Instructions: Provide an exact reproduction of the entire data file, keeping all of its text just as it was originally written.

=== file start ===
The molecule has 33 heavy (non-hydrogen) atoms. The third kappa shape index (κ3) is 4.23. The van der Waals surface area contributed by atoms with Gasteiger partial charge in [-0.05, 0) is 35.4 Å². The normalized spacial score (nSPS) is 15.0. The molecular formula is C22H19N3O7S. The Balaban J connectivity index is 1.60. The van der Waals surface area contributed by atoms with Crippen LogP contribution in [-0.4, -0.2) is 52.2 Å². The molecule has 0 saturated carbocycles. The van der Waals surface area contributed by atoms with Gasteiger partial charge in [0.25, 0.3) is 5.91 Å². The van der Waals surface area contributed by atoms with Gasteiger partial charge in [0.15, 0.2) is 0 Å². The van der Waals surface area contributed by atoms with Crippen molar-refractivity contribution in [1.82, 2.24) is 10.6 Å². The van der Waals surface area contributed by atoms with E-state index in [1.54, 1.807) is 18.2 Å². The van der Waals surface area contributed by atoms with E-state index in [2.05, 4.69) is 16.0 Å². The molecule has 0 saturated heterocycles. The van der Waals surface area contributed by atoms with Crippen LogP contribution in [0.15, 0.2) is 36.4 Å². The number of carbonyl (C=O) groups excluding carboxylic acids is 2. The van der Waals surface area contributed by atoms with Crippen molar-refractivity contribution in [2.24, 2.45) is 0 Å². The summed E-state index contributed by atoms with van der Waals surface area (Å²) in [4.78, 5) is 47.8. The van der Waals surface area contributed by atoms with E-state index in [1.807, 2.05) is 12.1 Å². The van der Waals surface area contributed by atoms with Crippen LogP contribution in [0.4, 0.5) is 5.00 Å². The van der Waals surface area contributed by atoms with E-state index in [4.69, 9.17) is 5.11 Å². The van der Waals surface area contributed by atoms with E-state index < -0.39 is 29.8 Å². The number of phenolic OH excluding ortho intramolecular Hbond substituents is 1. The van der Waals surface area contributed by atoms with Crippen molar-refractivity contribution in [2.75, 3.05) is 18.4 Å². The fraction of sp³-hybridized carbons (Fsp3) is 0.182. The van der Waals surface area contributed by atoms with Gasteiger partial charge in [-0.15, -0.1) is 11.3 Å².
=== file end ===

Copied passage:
The molecule has 33 heavy (non-hydrogen) atoms. The third kappa shape index (κ3) is 4.23. The van der Waals surface area contributed by atoms with Gasteiger partial charge in [-0.05, 0) is 35.4 Å². The normalized spacial score (nSPS) is 15.0. The molecular formula is C22H19N3O7S. The Balaban J connectivity index is 1.60. The van der Waals surface area contributed by atoms with Crippen LogP contribution in [-0.4, -0.2) is 52.2 Å². The molecule has 0 saturated carbocycles. The van der Waals surface area contributed by atoms with Gasteiger partial charge in [0.25, 0.3) is 5.91 Å². The van der Waals surface area contributed by atoms with Gasteiger partial charge in [0.15, 0.2) is 0 Å². The van der Waals surface area contributed by atoms with Crippen molar-refractivity contribution in [1.82, 2.24) is 10.6 Å². The van der Waals surface area contributed by atoms with E-state index in [1.54, 1.807) is 18.2 Å². The van der Waals surface area contributed by atoms with E-state index in [2.05, 4.69) is 16.0 Å². The molecule has 0 saturated heterocycles. The van der Waals surface area contributed by atoms with Crippen LogP contribution in [0.15, 0.2) is 36.4 Å². The number of carbonyl (C=O) groups excluding carboxylic acids is 2. The van der Waals surface area contributed by atoms with Crippen molar-refractivity contribution in [2.24, 2.45) is 0 Å². The summed E-state index contributed by atoms with van der Waals surface area (Å²) in [4.78, 5) is 47.8. The van der Waals surface area contributed by atoms with E-state index in [1.807, 2.05) is 12.1 Å². The van der Waals surface area contributed by atoms with Crippen LogP contribution in [0.4, 0.5) is 5.00 Å². The van der Waals surface area contributed by atoms with E-state index in [4.69, 9.17) is 5.11 Å². The van der Waals surface area contributed by atoms with E-state index < -0.39 is 29.8 Å². The number of phenolic OH excluding ortho intramolecular Hbond substituents is 1. The van der Waals surface area contributed by atoms with Crippen molar-refractivity contribution in [2.75, 3.05) is 18.4 Å². The fraction of sp³-hybridized carbons (Fsp3) is 0.182. The van der Waals surface area contributed by atoms with Gasteiger partial charge in [-0.15, -0.1) is 11.3 Å².